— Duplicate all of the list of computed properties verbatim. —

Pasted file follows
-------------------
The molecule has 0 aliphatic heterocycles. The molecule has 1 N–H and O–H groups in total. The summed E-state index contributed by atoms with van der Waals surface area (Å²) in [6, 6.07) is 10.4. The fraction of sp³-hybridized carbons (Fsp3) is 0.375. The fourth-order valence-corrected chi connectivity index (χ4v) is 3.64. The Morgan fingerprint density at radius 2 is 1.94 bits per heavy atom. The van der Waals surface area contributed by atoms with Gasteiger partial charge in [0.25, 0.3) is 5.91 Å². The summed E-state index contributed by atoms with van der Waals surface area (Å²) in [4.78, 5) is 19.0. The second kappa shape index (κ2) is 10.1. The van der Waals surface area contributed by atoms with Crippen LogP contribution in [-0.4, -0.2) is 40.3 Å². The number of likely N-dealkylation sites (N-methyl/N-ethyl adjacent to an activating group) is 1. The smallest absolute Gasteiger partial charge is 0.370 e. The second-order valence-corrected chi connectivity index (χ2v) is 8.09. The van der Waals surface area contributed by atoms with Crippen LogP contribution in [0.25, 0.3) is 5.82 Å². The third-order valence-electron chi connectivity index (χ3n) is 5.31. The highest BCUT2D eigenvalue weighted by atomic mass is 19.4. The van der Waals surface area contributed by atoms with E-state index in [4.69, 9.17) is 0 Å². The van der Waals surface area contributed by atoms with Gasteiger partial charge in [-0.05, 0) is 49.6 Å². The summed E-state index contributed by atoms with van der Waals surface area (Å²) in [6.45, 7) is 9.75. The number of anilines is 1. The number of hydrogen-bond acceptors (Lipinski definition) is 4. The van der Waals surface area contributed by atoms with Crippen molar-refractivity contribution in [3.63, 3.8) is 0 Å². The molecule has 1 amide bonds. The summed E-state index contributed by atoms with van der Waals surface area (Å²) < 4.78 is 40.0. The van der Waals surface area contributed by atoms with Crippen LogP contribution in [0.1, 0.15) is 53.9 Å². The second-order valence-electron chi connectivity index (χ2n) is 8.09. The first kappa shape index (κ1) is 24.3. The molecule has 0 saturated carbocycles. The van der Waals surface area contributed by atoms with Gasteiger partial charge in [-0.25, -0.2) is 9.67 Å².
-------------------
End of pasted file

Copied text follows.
The molecule has 0 aliphatic heterocycles. The molecule has 1 N–H and O–H groups in total. The summed E-state index contributed by atoms with van der Waals surface area (Å²) in [6, 6.07) is 10.4. The fraction of sp³-hybridized carbons (Fsp3) is 0.375. The fourth-order valence-corrected chi connectivity index (χ4v) is 3.64. The Morgan fingerprint density at radius 2 is 1.94 bits per heavy atom. The van der Waals surface area contributed by atoms with Gasteiger partial charge in [0.25, 0.3) is 5.91 Å². The summed E-state index contributed by atoms with van der Waals surface area (Å²) in [4.78, 5) is 19.0. The second kappa shape index (κ2) is 10.1. The van der Waals surface area contributed by atoms with Crippen LogP contribution in [-0.4, -0.2) is 40.3 Å². The number of likely N-dealkylation sites (N-methyl/N-ethyl adjacent to an activating group) is 1. The smallest absolute Gasteiger partial charge is 0.370 e. The second-order valence-corrected chi connectivity index (χ2v) is 8.09. The van der Waals surface area contributed by atoms with Crippen LogP contribution in [0.25, 0.3) is 5.82 Å². The third-order valence-electron chi connectivity index (χ3n) is 5.31. The highest BCUT2D eigenvalue weighted by atomic mass is 19.4. The van der Waals surface area contributed by atoms with E-state index in [4.69, 9.17) is 0 Å². The van der Waals surface area contributed by atoms with Gasteiger partial charge in [-0.05, 0) is 49.6 Å². The summed E-state index contributed by atoms with van der Waals surface area (Å²) in [6.45, 7) is 9.75. The number of anilines is 1. The number of hydrogen-bond acceptors (Lipinski definition) is 4. The van der Waals surface area contributed by atoms with Crippen molar-refractivity contribution in [3.63, 3.8) is 0 Å². The molecule has 1 amide bonds. The summed E-state index contributed by atoms with van der Waals surface area (Å²) < 4.78 is 40.0. The van der Waals surface area contributed by atoms with Crippen LogP contribution in [0.1, 0.15) is 53.9 Å². The second-order valence-electron chi connectivity index (χ2n) is 8.09. The first kappa shape index (κ1) is 24.3. The molecule has 0 saturated carbocycles. The van der Waals surface area contributed by atoms with Gasteiger partial charge in [-0.25, -0.2) is 9.67 Å².